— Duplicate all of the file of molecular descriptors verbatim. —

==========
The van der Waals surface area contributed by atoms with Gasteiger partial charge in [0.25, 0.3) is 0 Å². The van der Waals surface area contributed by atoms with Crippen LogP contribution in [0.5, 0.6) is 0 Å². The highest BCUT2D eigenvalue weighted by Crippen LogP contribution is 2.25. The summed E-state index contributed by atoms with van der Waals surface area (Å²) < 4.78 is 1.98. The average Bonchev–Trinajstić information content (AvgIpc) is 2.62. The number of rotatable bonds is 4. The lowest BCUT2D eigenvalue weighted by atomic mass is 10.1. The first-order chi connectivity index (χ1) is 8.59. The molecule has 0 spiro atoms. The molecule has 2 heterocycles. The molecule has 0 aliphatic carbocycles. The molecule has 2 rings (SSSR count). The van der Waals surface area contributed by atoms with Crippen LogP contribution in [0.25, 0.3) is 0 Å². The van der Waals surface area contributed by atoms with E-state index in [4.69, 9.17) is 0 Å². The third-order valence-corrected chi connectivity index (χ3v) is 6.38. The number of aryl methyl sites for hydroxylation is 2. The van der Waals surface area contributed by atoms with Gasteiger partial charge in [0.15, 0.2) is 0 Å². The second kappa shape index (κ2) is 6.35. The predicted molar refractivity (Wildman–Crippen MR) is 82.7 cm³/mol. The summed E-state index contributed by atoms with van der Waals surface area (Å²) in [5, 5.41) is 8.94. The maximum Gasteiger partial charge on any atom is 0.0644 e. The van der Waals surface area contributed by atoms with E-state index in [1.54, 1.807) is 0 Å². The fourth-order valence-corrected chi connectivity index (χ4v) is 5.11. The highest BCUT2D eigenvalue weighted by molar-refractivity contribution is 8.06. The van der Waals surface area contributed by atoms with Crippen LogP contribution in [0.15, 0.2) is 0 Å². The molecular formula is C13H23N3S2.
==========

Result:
The van der Waals surface area contributed by atoms with Gasteiger partial charge in [0.25, 0.3) is 0 Å². The van der Waals surface area contributed by atoms with Crippen LogP contribution in [0.5, 0.6) is 0 Å². The highest BCUT2D eigenvalue weighted by Crippen LogP contribution is 2.25. The summed E-state index contributed by atoms with van der Waals surface area (Å²) < 4.78 is 1.98. The average Bonchev–Trinajstić information content (AvgIpc) is 2.62. The number of rotatable bonds is 4. The lowest BCUT2D eigenvalue weighted by atomic mass is 10.1. The first-order chi connectivity index (χ1) is 8.59. The molecule has 0 spiro atoms. The molecule has 2 heterocycles. The molecule has 0 aliphatic carbocycles. The molecule has 2 rings (SSSR count). The van der Waals surface area contributed by atoms with Crippen LogP contribution in [0.25, 0.3) is 0 Å². The van der Waals surface area contributed by atoms with E-state index in [4.69, 9.17) is 0 Å². The third-order valence-corrected chi connectivity index (χ3v) is 6.38. The number of aryl methyl sites for hydroxylation is 2. The van der Waals surface area contributed by atoms with Gasteiger partial charge in [0.15, 0.2) is 0 Å². The second kappa shape index (κ2) is 6.35. The predicted molar refractivity (Wildman–Crippen MR) is 82.7 cm³/mol. The summed E-state index contributed by atoms with van der Waals surface area (Å²) in [5, 5.41) is 8.94. The maximum Gasteiger partial charge on any atom is 0.0644 e. The van der Waals surface area contributed by atoms with E-state index in [1.54, 1.807) is 0 Å². The fourth-order valence-corrected chi connectivity index (χ4v) is 5.11. The highest BCUT2D eigenvalue weighted by molar-refractivity contribution is 8.06. The van der Waals surface area contributed by atoms with Crippen LogP contribution in [0.15, 0.2) is 0 Å². The molecular formula is C13H23N3S2.